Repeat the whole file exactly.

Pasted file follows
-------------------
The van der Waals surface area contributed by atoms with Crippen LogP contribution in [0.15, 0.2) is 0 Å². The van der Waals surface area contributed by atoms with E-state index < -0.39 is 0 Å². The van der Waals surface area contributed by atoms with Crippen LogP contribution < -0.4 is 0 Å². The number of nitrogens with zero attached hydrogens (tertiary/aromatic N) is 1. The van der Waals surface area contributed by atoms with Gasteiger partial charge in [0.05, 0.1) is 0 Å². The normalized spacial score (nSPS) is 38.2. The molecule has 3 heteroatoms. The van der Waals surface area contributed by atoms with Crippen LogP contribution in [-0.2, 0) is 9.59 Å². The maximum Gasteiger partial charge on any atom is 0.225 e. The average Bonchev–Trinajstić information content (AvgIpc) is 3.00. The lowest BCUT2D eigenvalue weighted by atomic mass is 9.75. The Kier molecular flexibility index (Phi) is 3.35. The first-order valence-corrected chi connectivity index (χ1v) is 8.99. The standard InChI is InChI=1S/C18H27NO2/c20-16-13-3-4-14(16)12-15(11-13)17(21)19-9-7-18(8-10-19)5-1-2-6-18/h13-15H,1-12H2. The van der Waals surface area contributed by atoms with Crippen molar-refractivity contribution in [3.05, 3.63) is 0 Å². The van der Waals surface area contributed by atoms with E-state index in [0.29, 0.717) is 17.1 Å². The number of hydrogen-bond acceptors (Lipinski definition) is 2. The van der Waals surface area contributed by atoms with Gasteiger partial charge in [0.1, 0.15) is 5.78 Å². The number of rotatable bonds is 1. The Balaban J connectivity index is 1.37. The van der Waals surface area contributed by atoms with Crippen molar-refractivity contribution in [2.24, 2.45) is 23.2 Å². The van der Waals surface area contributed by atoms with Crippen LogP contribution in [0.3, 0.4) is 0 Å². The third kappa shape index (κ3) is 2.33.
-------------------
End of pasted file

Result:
The van der Waals surface area contributed by atoms with Crippen LogP contribution in [0.15, 0.2) is 0 Å². The van der Waals surface area contributed by atoms with E-state index < -0.39 is 0 Å². The van der Waals surface area contributed by atoms with Crippen LogP contribution < -0.4 is 0 Å². The number of nitrogens with zero attached hydrogens (tertiary/aromatic N) is 1. The van der Waals surface area contributed by atoms with Gasteiger partial charge in [0.05, 0.1) is 0 Å². The normalized spacial score (nSPS) is 38.2. The molecule has 3 heteroatoms. The van der Waals surface area contributed by atoms with Crippen LogP contribution in [-0.2, 0) is 9.59 Å². The maximum Gasteiger partial charge on any atom is 0.225 e. The average Bonchev–Trinajstić information content (AvgIpc) is 3.00. The lowest BCUT2D eigenvalue weighted by atomic mass is 9.75. The Kier molecular flexibility index (Phi) is 3.35. The first-order valence-corrected chi connectivity index (χ1v) is 8.99. The standard InChI is InChI=1S/C18H27NO2/c20-16-13-3-4-14(16)12-15(11-13)17(21)19-9-7-18(8-10-19)5-1-2-6-18/h13-15H,1-12H2. The van der Waals surface area contributed by atoms with Crippen molar-refractivity contribution in [3.05, 3.63) is 0 Å². The van der Waals surface area contributed by atoms with E-state index in [0.29, 0.717) is 17.1 Å². The number of hydrogen-bond acceptors (Lipinski definition) is 2. The van der Waals surface area contributed by atoms with Gasteiger partial charge in [0.1, 0.15) is 5.78 Å². The number of rotatable bonds is 1. The Balaban J connectivity index is 1.37. The van der Waals surface area contributed by atoms with Crippen molar-refractivity contribution in [2.24, 2.45) is 23.2 Å². The van der Waals surface area contributed by atoms with Crippen LogP contribution in [0.3, 0.4) is 0 Å². The third kappa shape index (κ3) is 2.33.